Enclosures / Housing
There are several different types of substrate available, but I personally have been successful using a combination of 50% peat moss and 50% vermaculite in most of my enclosures. The vermaculite seems to "smooth out" the peat moss and allows for adequate moisture retention. Both peat moss and vermaculite can be purchased a home repair store such as Lowe's or Home Depot.
One of the most important parts of keeping a tarantula is making sure that it stays hydrated. The amount of moisture needed varies between species, but I've found that many will do well with an open water dish (no sponge) that is kept full. A water dish can be the type purchased at a pet store or simply some type of lid from a food container.
A full water dish will will help to ensure that your tarantula has adequate humidity. For many "beginner" species - G. rosea, B. smithi, etc. a full water dish will provide all the humidity that they need.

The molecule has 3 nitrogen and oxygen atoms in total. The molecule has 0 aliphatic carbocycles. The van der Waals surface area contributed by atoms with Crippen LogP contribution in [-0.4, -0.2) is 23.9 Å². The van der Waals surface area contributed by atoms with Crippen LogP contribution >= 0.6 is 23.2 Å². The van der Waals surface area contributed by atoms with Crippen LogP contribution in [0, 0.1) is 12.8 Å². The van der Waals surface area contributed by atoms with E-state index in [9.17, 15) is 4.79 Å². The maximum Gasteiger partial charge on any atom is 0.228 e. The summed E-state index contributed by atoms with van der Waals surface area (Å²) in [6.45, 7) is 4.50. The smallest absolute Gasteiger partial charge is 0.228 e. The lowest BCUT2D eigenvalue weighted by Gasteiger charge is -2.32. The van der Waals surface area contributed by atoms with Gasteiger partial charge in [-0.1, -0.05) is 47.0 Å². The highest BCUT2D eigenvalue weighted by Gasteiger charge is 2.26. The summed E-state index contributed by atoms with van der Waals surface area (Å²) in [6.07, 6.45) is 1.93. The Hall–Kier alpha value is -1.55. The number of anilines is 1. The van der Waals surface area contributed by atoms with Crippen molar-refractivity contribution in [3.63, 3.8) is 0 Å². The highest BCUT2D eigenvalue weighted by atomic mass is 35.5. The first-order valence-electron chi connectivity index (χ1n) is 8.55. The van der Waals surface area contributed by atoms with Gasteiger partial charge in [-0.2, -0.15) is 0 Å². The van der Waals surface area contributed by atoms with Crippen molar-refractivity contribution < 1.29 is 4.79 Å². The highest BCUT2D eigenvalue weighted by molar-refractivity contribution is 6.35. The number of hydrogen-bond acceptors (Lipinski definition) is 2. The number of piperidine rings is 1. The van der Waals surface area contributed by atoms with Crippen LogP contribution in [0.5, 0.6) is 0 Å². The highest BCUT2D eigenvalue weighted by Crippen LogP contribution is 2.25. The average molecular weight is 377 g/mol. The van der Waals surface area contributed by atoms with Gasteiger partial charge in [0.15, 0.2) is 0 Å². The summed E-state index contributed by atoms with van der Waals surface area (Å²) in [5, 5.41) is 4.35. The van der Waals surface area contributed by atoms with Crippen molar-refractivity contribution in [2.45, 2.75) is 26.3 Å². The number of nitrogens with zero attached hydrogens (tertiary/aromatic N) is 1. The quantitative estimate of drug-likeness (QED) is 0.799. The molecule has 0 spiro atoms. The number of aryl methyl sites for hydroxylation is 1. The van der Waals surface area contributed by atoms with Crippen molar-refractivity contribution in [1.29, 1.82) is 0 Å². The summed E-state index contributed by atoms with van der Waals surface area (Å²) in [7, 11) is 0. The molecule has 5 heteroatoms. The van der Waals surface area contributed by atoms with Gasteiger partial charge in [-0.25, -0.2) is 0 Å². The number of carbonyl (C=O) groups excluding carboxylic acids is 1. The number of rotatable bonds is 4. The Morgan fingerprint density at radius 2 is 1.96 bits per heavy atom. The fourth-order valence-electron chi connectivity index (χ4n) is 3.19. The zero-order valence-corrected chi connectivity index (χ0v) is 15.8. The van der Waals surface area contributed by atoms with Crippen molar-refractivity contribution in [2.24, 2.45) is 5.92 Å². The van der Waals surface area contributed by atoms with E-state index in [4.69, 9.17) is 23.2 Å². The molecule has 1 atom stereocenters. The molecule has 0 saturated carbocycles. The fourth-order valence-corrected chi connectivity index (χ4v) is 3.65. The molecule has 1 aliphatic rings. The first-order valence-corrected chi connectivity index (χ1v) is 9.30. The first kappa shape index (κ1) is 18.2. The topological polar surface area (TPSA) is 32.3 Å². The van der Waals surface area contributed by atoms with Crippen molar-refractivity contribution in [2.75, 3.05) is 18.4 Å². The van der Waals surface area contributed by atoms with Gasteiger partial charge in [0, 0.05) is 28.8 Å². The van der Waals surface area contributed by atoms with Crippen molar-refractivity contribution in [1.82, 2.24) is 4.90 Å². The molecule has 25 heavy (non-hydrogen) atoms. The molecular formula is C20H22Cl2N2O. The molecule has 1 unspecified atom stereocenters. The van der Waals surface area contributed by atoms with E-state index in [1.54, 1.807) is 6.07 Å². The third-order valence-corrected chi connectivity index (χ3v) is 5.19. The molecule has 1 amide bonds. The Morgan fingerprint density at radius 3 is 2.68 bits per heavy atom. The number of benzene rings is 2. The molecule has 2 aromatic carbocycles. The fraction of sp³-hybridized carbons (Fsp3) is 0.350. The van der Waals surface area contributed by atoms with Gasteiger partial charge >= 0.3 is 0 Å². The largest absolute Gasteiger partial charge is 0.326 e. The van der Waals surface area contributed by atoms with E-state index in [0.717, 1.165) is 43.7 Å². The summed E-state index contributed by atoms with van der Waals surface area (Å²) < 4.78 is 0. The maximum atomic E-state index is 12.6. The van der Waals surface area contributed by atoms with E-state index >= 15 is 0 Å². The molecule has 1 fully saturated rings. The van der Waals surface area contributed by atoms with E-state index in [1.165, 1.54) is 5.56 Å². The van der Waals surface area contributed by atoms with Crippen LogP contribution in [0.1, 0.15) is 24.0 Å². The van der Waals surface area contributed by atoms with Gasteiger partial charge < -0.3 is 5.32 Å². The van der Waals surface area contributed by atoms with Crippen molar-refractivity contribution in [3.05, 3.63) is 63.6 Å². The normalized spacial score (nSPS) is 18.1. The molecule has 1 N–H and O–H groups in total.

Hide / Retreat
Many terrestrial species will benefit from some type of hide in which they can use to feel safe. I've found that the easiest way to make a retreat is to purchase a ceramic or plastic flowerpot, place it on its side, and bury it partially into the substrate.
Arboreal species tend to make web retreats, but will need something to attach their webbing to. Cork bark, which can be purchased at many pet stores, is a nice addition to any arboreal tank.
Most species can be comfortably kept at room temperature (approx. 72 degrees F). If your home typically stays below room temperature, you may want to consider adding a heat mat to your tarantula's container. Heat mats should be placed on the side or back of the container.
Adequate containers for housing can range from plastic tubs purchased at Wal-Mart to aquariums purchased at a pet store. I've found that 2.5 gallon and 5 gallon aquariums generally work well for most species. The size of the container should be appropriate for the size of the spider. A small spiderling will need a small container or vial so that it can easily find its food while a large adult tarantula such as T. blondi would be best suited for a 10 gallon aquarium or larger. Below are some examples of simple housing ideas.